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Land’s End: The Lost Tribe
Why don’t more of UC Irvine’s 140,000 alums support their alma mater?
In the 1970s, I had a boyfriend who went to UC Irvine. He was a thoughtful and unconventional guy, and I’d never met anyone with such wide-ranging interests—organic chemistry, Frank Frazetta, the rock group Genesis, the Bible. When I visited him once, on his then-new campus, he took me to what I remember as one of the world’s great biology lectures, and it convinced me that California was the coolest, smartest place on the planet. I sometimes wonder what kind of cool, smart man he became after UC Irvine.
The university also was the alma mater of a successful, if distant, family member, the granddaughter of my late father-in-law’s second wife. What a promising child she was, so bright and idealistic. When she announced that she wanted to serve the poor as a doctor, no one doubted that she meant it. She ended up at UC Irvine’s School of Medicine, and now is saving lives somewhere, I imagine. I’m not sure because we’ve lost touch—both her grandmother and my father-in-law died while she was completing her education. Still, I’m sure the world is better because she found UC Irvine.
This month at Angel Stadium, thousands will graduate from that university. The commencement will kick off the school’s 50th anniversary. It’ll be a big deal—President Obama will speak, the result of a blitz of cards and letters and a video invitation from the Anteater student body (and probably a couple of appeals from outgoing Chancellor Michael Drake, who is graduating to a new job in Ohio). As the Class of ’14 tosses its mortarboards skyward, I hope somebody will take names.
Why? Because I’m not the only one who keeps losing touch with cool, smart graduates of UC Irvine. The university, too, would like to know what’s become of the Lost Tribe of Anteaters also known as its alumni. More than 140,000 UC Irvine grads are out there, and yet, according to a study done this year by the UC Office of the President, only about 4,100 of them made a donation of any size to their alma mater during the last fiscal year. That’s less than 3 percent of Anteater Nation.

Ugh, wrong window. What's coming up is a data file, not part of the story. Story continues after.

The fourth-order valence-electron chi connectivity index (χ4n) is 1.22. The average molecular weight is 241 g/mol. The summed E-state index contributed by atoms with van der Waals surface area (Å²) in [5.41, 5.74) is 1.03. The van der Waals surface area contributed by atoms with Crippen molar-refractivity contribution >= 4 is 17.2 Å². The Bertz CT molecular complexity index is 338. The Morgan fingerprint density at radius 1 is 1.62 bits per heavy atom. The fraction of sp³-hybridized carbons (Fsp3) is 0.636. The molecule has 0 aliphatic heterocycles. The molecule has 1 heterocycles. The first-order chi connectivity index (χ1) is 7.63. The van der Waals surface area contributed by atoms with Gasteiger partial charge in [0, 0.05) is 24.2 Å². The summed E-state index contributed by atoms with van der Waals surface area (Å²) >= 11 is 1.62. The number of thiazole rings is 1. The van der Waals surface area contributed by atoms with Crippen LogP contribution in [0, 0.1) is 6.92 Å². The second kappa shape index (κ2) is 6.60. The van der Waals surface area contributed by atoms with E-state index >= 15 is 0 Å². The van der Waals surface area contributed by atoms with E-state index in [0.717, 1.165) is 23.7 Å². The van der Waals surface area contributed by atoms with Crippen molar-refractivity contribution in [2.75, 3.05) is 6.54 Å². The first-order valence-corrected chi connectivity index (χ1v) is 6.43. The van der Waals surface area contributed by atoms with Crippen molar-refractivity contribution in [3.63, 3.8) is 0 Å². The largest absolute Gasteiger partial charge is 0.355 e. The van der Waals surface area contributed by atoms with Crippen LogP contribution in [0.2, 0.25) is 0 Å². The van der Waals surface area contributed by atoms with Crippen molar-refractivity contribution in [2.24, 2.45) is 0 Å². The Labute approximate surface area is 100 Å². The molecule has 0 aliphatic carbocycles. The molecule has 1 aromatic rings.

By comparison, more than 24 percent of Trojans kicked in to USC last year, and their average gift of $3,385 was more than five times the average UC Irvine gift of $650. And lest you chalk that up to private universities always raking in more bucks than publics, every big research university in the UC system beat UC Irvine. Bruce Hallett, the Corona del Mar venture capitalist who recently became the new head of the UCI Alumni Association, says this isn’t because Anteaters are cheapskates. If UC Irvine finds them, he says, they will give.
But tracking down alums and putting the arm on them hasn’t been a school tradition. Particularly in its early years, the state—as with all the UCs—covered most of the university’s budget. Now, of course, only about one-tenth of the system’s costs are covered by state funds. And unlike private colleges, the UCs don’t reserve “legacy” slots for the children of faithful alumni, which eliminates a big incentive for university giving.
As a result, Hallett says, UC Irvine’s alumni database is riddled with decades-old contacts for people who assume the school doesn’t need them. “People graduate,” he says, “and we lose track of them.”
So this month, as Orange County welcomes the leader of the free world to its UC commencement, think about reaching out to an Anteater near you. Tell them to phone home, or just phone Hallett. He promises not to bug them for money. But they’re cool and smart. They’ll know what to do.
Illustration by Brett Affrunti
This article originally appeared in the June 2014 issue.